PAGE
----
Poor George Washington had bad teeth. They were often blamed for the shortest speech ever given by a President—just 135 words and a mere 90 seconds to deliver it. The outstanding commander of the Continental Army and the first president of the United States was often perceived as boring, stiff-jawed and bad tempered. There may be a reason for this persona as some interesting facts about dentistry reveal.
Should we blame his poor image on his teeth? Perhaps, if you study the dentures he had to endure. His dentures consisted of crude fabrication of teeth that came with springs and bolts to hold these dentures in the mouth. Imagine trying to deliver a speech with the dentures rattling and air escaping through the gaps between the teeth.
History tells us that George Washington’s troubles with his teeth started when he was twenty-two. Over the course of the next thirty-five years, his teeth started falling off, one by one. And no, it was not because of his poor oral hygiene. According to records, he took heavy doses of mercurous chloride for his many infections (he was reputedly beset with all kinds of ailments from dysentery to smallpox), which in turn may have led to the destruction of his teeth. His fastidious brushing, use of dentifrice and mouthwash didn’t help much. By the time, he had his inauguration in 1789, he had one good tooth left.
For most of his adult life, he grappled with dental problems. Constant toothaches, infected gums and abscessed teeth, which we now know are symptoms of periodontal disease, plagued him. Initially, he had partial dentures with hippopotamus ivory carved to fit the upper gum and eight human teeth held by gold pivots for his lower plate. Spiral springs were used to secure them to his mouth. He had quite a few dentures made and he often returned them for adjustments and repairs. Clumsy and ill-fitting, they were forcing his lips out and his portraits revealed unfortunate facial changes. The final set of denture, made just before his death had a swagged gold plate, fastened by rivets.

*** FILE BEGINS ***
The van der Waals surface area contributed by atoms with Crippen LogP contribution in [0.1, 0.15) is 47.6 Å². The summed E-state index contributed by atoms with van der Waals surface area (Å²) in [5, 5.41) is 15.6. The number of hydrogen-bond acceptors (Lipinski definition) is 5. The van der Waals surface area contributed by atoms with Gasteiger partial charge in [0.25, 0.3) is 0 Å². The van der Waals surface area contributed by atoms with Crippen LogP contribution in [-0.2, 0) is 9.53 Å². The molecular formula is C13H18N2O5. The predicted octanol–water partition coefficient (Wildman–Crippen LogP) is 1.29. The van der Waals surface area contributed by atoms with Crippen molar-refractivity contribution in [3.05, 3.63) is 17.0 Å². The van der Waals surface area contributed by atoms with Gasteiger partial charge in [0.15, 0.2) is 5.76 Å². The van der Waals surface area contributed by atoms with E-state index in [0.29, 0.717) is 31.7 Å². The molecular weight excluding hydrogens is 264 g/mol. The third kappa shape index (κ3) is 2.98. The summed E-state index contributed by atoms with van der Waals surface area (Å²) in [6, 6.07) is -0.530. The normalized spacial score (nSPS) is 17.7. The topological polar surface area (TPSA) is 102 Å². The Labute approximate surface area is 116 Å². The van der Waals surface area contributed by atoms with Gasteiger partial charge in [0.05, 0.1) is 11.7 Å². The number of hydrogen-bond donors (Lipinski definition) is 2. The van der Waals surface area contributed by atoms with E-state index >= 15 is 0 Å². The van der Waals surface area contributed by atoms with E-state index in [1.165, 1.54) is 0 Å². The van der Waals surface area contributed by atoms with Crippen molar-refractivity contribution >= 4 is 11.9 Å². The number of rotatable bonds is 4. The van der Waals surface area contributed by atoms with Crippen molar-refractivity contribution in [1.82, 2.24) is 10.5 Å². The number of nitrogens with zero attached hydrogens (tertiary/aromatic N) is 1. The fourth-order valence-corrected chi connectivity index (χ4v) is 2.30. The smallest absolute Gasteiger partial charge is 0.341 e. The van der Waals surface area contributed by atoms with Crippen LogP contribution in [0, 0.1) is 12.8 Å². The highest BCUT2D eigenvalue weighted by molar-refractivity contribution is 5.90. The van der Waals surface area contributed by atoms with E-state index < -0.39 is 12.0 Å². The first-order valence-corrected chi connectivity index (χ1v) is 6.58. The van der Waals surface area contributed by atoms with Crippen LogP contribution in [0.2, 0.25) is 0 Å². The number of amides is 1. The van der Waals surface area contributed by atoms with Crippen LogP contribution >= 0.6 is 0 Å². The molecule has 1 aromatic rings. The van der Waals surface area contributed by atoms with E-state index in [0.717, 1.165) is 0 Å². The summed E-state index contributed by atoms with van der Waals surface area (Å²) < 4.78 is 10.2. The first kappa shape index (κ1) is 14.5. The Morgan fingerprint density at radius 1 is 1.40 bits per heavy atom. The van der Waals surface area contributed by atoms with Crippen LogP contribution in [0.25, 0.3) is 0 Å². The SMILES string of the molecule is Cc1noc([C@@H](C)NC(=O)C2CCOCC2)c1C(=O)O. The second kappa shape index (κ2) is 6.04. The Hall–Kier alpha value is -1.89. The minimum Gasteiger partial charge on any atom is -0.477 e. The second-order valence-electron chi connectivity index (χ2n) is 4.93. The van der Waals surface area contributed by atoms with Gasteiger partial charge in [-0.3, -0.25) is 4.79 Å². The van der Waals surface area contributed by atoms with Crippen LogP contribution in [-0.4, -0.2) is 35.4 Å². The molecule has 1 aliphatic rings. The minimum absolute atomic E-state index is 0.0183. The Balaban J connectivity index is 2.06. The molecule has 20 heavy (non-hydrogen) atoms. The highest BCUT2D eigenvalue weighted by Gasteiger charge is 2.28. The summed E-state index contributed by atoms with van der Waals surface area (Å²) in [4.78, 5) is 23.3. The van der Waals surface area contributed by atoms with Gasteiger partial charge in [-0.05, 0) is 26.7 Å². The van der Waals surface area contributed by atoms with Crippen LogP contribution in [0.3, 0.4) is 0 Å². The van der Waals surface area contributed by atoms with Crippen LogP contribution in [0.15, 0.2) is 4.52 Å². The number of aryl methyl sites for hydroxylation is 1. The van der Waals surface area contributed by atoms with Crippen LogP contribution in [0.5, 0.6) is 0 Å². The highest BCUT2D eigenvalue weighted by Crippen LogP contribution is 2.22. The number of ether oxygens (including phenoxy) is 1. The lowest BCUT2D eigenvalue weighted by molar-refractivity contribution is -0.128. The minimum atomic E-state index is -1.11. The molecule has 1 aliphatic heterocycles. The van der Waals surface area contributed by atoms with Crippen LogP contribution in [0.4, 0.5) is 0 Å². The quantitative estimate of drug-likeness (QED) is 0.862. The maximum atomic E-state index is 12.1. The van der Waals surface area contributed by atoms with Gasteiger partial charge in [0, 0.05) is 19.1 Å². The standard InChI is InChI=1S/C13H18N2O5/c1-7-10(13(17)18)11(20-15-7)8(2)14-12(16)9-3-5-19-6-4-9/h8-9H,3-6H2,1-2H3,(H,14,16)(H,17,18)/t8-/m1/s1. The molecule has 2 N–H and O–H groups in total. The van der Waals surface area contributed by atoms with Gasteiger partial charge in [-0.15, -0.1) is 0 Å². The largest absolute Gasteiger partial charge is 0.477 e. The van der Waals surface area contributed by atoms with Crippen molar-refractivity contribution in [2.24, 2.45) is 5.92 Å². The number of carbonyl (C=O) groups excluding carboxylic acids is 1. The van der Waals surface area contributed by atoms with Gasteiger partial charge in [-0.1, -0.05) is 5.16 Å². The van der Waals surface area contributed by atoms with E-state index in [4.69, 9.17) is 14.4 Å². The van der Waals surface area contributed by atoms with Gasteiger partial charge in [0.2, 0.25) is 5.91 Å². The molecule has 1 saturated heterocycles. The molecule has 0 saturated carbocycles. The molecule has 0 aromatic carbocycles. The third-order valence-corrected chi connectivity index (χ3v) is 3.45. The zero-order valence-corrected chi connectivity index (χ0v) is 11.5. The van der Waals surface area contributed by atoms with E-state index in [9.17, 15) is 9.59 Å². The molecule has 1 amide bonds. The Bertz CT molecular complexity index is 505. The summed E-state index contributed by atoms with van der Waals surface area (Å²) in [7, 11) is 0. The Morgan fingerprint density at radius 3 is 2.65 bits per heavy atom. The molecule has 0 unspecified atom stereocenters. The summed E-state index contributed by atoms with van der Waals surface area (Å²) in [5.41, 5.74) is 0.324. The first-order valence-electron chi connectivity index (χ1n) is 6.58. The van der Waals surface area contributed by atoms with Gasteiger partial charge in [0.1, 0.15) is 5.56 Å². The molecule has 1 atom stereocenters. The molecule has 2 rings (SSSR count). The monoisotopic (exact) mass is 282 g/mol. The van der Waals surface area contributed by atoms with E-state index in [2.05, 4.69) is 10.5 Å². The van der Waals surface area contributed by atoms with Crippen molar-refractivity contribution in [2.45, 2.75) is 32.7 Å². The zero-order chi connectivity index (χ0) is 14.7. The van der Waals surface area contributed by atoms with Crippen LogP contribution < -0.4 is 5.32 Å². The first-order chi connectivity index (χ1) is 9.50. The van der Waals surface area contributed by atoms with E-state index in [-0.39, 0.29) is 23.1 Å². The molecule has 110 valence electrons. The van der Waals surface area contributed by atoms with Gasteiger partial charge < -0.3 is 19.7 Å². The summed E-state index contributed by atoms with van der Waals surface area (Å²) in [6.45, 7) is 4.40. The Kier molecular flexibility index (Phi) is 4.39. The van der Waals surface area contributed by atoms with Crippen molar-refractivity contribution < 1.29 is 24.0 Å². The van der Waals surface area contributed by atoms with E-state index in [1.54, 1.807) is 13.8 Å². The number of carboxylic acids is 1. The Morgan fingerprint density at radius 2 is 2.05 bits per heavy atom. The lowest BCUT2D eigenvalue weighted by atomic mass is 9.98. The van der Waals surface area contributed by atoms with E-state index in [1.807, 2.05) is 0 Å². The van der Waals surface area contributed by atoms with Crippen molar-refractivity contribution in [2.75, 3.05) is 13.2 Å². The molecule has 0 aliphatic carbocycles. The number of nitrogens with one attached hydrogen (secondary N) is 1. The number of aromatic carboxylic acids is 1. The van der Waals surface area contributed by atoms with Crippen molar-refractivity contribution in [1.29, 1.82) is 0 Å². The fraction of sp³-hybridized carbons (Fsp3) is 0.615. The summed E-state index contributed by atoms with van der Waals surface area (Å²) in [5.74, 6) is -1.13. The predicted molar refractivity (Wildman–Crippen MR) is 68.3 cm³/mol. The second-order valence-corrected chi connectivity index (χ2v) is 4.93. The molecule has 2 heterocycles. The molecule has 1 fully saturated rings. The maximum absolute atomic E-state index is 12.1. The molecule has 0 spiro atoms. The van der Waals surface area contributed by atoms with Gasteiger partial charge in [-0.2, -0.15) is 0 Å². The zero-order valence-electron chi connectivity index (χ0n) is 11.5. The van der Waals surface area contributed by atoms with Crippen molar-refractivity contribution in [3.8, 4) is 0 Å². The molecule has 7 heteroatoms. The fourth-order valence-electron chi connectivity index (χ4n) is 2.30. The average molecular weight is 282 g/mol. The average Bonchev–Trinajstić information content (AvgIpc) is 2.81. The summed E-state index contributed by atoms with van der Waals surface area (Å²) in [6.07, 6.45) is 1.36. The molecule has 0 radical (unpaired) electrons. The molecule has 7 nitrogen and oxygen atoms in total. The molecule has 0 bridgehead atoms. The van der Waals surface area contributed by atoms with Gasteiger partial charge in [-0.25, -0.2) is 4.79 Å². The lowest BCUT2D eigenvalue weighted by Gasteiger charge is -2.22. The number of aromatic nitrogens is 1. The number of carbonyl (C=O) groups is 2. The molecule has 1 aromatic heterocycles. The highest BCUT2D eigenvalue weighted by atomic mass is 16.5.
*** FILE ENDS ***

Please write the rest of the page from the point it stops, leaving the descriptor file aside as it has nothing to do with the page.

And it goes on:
Contrary to popular beliefs, none of dentures were made of wood. His four known sets of dentures include gold, ivory, lead, human and animal teeth (horse and donkey components likely).
Looking at George Washington’s ordeal with his oral health, thankfully, dentures have come a long way. Modern-day dentures look like real and are designed to make eating, talking and smiling as natural as possible. Held in by dental implants, they can be almost as natural as real teeth. Had George Washington lived today, he probably would have smiled more often (and therefore, deemed more friendly) and his speech would definitely be longer than 90 seconds.
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Submitted by Peter Samuels, DDS